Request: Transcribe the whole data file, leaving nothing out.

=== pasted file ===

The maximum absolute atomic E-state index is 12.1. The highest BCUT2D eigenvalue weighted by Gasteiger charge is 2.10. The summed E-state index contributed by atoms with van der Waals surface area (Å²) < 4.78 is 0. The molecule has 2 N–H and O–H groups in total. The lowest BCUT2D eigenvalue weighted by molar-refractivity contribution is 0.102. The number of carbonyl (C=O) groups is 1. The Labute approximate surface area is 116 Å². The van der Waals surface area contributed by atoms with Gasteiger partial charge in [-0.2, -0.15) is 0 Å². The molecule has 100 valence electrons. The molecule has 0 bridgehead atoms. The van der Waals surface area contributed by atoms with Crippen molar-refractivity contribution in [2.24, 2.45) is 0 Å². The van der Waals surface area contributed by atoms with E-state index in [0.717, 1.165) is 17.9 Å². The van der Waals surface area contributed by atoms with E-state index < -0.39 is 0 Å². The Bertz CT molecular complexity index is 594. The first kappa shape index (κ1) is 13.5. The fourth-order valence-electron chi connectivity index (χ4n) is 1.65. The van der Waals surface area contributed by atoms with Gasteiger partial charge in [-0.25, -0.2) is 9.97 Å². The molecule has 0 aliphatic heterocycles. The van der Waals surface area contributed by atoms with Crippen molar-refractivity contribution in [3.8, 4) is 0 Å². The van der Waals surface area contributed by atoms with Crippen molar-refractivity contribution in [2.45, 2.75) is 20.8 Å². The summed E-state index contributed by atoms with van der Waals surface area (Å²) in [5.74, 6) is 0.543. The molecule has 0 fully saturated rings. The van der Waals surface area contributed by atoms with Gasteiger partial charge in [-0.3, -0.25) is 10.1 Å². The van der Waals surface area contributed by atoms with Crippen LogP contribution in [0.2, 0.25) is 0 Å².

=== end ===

The maximum absolute atomic E-state index is 12.1. The highest BCUT2D eigenvalue weighted by Gasteiger charge is 2.10. The summed E-state index contributed by atoms with van der Waals surface area (Å²) < 4.78 is 0. The molecule has 2 N–H and O–H groups in total. The lowest BCUT2D eigenvalue weighted by molar-refractivity contribution is 0.102. The number of carbonyl (C=O) groups is 1. The Labute approximate surface area is 116 Å². The van der Waals surface area contributed by atoms with Gasteiger partial charge in [-0.2, -0.15) is 0 Å². The molecule has 100 valence electrons. The molecule has 0 bridgehead atoms. The van der Waals surface area contributed by atoms with Crippen molar-refractivity contribution in [2.24, 2.45) is 0 Å². The van der Waals surface area contributed by atoms with E-state index in [0.717, 1.165) is 17.9 Å². The van der Waals surface area contributed by atoms with E-state index < -0.39 is 0 Å². The Bertz CT molecular complexity index is 594. The first kappa shape index (κ1) is 13.5. The fourth-order valence-electron chi connectivity index (χ4n) is 1.65. The van der Waals surface area contributed by atoms with Gasteiger partial charge in [-0.25, -0.2) is 9.97 Å². The molecule has 0 aliphatic heterocycles. The van der Waals surface area contributed by atoms with Crippen molar-refractivity contribution in [3.8, 4) is 0 Å². The van der Waals surface area contributed by atoms with Crippen molar-refractivity contribution in [2.45, 2.75) is 20.8 Å². The summed E-state index contributed by atoms with van der Waals surface area (Å²) in [5.74, 6) is 0.543. The molecule has 0 fully saturated rings. The van der Waals surface area contributed by atoms with Gasteiger partial charge in [-0.3, -0.25) is 10.1 Å². The van der Waals surface area contributed by atoms with Crippen LogP contribution in [0.2, 0.25) is 0 Å².